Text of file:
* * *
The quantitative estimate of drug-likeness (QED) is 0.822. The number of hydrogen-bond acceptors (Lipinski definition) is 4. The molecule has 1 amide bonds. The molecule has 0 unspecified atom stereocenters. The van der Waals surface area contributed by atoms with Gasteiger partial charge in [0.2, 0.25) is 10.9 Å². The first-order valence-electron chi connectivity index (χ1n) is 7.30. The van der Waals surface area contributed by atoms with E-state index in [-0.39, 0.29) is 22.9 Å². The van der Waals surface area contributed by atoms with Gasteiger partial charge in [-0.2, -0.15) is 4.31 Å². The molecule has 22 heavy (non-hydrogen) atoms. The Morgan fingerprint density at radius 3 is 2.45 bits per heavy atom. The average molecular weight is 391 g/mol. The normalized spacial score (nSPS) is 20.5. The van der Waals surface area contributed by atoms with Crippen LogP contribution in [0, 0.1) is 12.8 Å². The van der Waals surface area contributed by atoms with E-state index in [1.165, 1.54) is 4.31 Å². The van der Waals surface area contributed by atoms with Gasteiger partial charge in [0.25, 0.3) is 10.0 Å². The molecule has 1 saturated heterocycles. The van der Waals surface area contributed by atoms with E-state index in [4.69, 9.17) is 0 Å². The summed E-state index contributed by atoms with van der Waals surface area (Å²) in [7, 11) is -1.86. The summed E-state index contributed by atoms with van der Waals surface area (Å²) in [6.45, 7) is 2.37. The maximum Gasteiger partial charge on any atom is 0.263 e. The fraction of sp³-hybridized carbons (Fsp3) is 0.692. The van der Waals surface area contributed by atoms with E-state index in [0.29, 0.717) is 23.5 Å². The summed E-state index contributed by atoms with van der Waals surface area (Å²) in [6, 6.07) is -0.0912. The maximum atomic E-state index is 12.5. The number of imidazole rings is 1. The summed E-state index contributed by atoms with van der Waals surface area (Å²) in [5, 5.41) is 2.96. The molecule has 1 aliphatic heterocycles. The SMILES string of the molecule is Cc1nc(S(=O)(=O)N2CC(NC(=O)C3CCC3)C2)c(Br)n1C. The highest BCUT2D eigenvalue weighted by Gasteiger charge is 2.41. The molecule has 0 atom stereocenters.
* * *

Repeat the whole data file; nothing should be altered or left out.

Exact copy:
The quantitative estimate of drug-likeness (QED) is 0.822. The number of hydrogen-bond acceptors (Lipinski definition) is 4. The molecule has 1 amide bonds. The molecule has 0 unspecified atom stereocenters. The van der Waals surface area contributed by atoms with Gasteiger partial charge in [0.2, 0.25) is 10.9 Å². The first-order valence-electron chi connectivity index (χ1n) is 7.30. The van der Waals surface area contributed by atoms with E-state index in [-0.39, 0.29) is 22.9 Å². The van der Waals surface area contributed by atoms with Gasteiger partial charge in [-0.2, -0.15) is 4.31 Å². The molecule has 22 heavy (non-hydrogen) atoms. The Morgan fingerprint density at radius 3 is 2.45 bits per heavy atom. The average molecular weight is 391 g/mol. The normalized spacial score (nSPS) is 20.5. The van der Waals surface area contributed by atoms with Crippen LogP contribution in [0, 0.1) is 12.8 Å². The van der Waals surface area contributed by atoms with E-state index in [1.165, 1.54) is 4.31 Å². The van der Waals surface area contributed by atoms with Gasteiger partial charge in [0.25, 0.3) is 10.0 Å². The molecule has 1 saturated heterocycles. The van der Waals surface area contributed by atoms with E-state index in [4.69, 9.17) is 0 Å². The summed E-state index contributed by atoms with van der Waals surface area (Å²) in [7, 11) is -1.86. The summed E-state index contributed by atoms with van der Waals surface area (Å²) in [6.45, 7) is 2.37. The maximum Gasteiger partial charge on any atom is 0.263 e. The fraction of sp³-hybridized carbons (Fsp3) is 0.692. The van der Waals surface area contributed by atoms with E-state index in [0.29, 0.717) is 23.5 Å². The summed E-state index contributed by atoms with van der Waals surface area (Å²) in [6, 6.07) is -0.0912. The maximum atomic E-state index is 12.5. The number of imidazole rings is 1. The summed E-state index contributed by atoms with van der Waals surface area (Å²) in [5, 5.41) is 2.96. The molecule has 1 aliphatic heterocycles. The SMILES string of the molecule is Cc1nc(S(=O)(=O)N2CC(NC(=O)C3CCC3)C2)c(Br)n1C. The highest BCUT2D eigenvalue weighted by Gasteiger charge is 2.41. The molecule has 0 atom stereocenters.